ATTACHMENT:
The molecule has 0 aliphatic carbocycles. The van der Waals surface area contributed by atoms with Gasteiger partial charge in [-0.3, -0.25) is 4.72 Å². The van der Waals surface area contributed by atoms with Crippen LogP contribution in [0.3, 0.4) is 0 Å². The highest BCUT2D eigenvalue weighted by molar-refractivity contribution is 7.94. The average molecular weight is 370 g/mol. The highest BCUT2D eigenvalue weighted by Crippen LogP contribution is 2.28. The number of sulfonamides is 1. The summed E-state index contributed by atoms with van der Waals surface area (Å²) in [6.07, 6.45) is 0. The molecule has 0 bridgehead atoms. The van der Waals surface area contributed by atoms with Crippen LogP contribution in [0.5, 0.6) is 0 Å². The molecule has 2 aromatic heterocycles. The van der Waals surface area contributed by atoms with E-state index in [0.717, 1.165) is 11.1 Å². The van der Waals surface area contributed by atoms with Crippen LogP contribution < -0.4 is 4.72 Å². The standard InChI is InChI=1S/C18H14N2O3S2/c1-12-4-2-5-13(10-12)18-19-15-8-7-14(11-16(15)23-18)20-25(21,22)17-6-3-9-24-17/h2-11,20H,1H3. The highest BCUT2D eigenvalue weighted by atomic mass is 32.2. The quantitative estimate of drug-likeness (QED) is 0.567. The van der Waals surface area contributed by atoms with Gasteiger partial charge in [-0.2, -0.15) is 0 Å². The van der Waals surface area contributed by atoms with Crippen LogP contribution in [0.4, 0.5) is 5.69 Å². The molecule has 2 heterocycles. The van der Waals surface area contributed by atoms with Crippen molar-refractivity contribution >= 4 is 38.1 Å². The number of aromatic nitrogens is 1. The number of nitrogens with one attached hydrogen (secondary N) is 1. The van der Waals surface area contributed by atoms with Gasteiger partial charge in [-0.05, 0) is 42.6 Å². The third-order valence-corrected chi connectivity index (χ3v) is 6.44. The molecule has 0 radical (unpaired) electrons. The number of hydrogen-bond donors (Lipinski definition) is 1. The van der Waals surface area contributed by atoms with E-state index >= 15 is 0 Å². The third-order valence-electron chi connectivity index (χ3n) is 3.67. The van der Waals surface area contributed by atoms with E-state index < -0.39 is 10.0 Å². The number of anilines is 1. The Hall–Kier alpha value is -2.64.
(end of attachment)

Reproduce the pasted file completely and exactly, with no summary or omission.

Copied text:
The molecule has 0 aliphatic carbocycles. The van der Waals surface area contributed by atoms with Gasteiger partial charge in [-0.3, -0.25) is 4.72 Å². The van der Waals surface area contributed by atoms with Crippen LogP contribution in [0.3, 0.4) is 0 Å². The highest BCUT2D eigenvalue weighted by molar-refractivity contribution is 7.94. The average molecular weight is 370 g/mol. The highest BCUT2D eigenvalue weighted by Crippen LogP contribution is 2.28. The number of sulfonamides is 1. The summed E-state index contributed by atoms with van der Waals surface area (Å²) in [6.07, 6.45) is 0. The molecule has 0 bridgehead atoms. The van der Waals surface area contributed by atoms with Crippen LogP contribution in [0.5, 0.6) is 0 Å². The molecule has 2 aromatic heterocycles. The van der Waals surface area contributed by atoms with E-state index in [0.717, 1.165) is 11.1 Å². The van der Waals surface area contributed by atoms with Crippen LogP contribution < -0.4 is 4.72 Å². The standard InChI is InChI=1S/C18H14N2O3S2/c1-12-4-2-5-13(10-12)18-19-15-8-7-14(11-16(15)23-18)20-25(21,22)17-6-3-9-24-17/h2-11,20H,1H3. The highest BCUT2D eigenvalue weighted by atomic mass is 32.2. The quantitative estimate of drug-likeness (QED) is 0.567. The van der Waals surface area contributed by atoms with Gasteiger partial charge in [-0.2, -0.15) is 0 Å². The van der Waals surface area contributed by atoms with Crippen LogP contribution in [0.4, 0.5) is 5.69 Å². The molecule has 2 heterocycles. The van der Waals surface area contributed by atoms with Crippen molar-refractivity contribution >= 4 is 38.1 Å². The number of aromatic nitrogens is 1. The number of nitrogens with one attached hydrogen (secondary N) is 1. The van der Waals surface area contributed by atoms with Gasteiger partial charge in [-0.05, 0) is 42.6 Å². The third-order valence-corrected chi connectivity index (χ3v) is 6.44. The molecule has 0 radical (unpaired) electrons. The number of hydrogen-bond donors (Lipinski definition) is 1. The van der Waals surface area contributed by atoms with E-state index >= 15 is 0 Å². The third-order valence-electron chi connectivity index (χ3n) is 3.67. The van der Waals surface area contributed by atoms with E-state index < -0.39 is 10.0 Å². The number of anilines is 1. The Hall–Kier alpha value is -2.64.